This is a different situation. Dropping an atomic bomb obviously intends to kill civilians. Therefore it is not morally acceptable.

You said:
Sounds like you are saying, killing innocent babies in war time is OK.

Not if done deliberately and intentionally.


Mary Ann replied:

Actually, it is never morally permissible for an individual to intend the death of anyone.

It is morally permissible for the state, or an agent of the state, however, under certain restrictive circumstances.

However, in an act of self-defense, it is permissible to use force, even lethal force (if it is necessary, and only if it is necessary) for the purpose of protecting one's own life. It is morally obligatory to use it to defend the life of another, and St. Thomas holds that one has an obligation to defend one's own life also. The intention is not to kill, but to defend life. The use of force to repel an invader or attacker is meant to repel and deter. One is not willing destruction of that person's life.

Mary Ann

Bud replied:

Hi guys,

I have heard that Catholics have a different Bible than other Christians. To me, the teachings of Jesus is very clear in His opposition to the death penalty.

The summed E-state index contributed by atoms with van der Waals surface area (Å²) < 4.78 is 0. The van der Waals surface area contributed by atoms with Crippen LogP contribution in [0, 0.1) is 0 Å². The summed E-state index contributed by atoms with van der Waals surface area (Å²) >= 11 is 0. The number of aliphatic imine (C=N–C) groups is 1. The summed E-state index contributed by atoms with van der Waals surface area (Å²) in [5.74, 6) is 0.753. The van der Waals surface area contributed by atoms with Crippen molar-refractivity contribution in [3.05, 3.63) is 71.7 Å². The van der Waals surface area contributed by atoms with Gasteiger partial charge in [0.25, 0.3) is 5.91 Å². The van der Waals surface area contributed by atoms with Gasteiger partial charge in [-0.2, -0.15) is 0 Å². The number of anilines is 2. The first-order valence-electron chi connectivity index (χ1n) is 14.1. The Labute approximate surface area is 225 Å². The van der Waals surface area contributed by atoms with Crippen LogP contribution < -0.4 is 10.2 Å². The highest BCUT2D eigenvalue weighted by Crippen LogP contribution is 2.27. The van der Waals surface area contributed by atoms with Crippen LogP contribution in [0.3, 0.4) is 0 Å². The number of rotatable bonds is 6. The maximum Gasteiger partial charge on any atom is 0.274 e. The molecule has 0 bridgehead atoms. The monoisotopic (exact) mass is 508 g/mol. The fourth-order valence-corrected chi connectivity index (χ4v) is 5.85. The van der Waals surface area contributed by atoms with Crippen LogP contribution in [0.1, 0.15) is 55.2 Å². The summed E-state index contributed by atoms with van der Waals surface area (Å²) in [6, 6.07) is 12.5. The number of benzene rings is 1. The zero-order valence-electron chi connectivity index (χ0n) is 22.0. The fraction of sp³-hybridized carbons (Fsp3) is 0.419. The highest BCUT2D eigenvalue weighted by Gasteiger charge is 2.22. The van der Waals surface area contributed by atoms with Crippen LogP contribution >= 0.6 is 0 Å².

Maybe the Catholic Bible isn't so clear but thanks for providing me with your point of view.


Mike replied:

Hi Bud,

These are some good postings on the Bible issue you brought up and why there are differences among Bibles.

Hope this helps,


Bud replied:

Mike —

I don't know of any place in the Bible that says birth begins at conception. and

  • Why is it that as a fetus, we are innocent children, but as soon as the baby is born, that child becomes a sinner?


Mike replied:

Hi Bud,

Your thinking is based on a false assumption:

That unless it is written down literally in the Bible you don't have to believe it.

This is not true. The Bible refers to an Oral Tradition that the early Christians and even Jews believed in.

Here are some references:

The Holy Bible alone or the Holy Bible plus Oral Tradition?
Matthew 23:1-3
Chair of Moses; observe whatever they tell you.
(Moses’ chair was a prefigurement of the chair of St. Peter.)
Mark 13:31
Heaven and earth shall pass away, but my words won't.
Mark 16:15
Go to the whole world and proclaim the Gospel to every creature.
Luke 10:16
"Whoever listens to you listens to me. Whoever rejects you rejects me."
John 21:25
Not everything Jesus said was recorded in Scripture.
Acts 20:35
Sayings of Jesus were not recorded in the Gospels.
Romans 10:17
Faith comes from what is heard.
1 Corinthians 11:2
Commends them for following Apostolic tradition.
1 Corinthians 15:1-2
Being saved if you hold fast to the word I preached.
2 Thessalonians 2:15
Hold fast to traditions, whether they are oral or by letter.
2 Timothy 1:13
Follow my sound words; guard the truth.
2 Timothy 2:2
What you heard entrust to faithful men who will also teach other faithful men . . .
[from generation to generation to today.]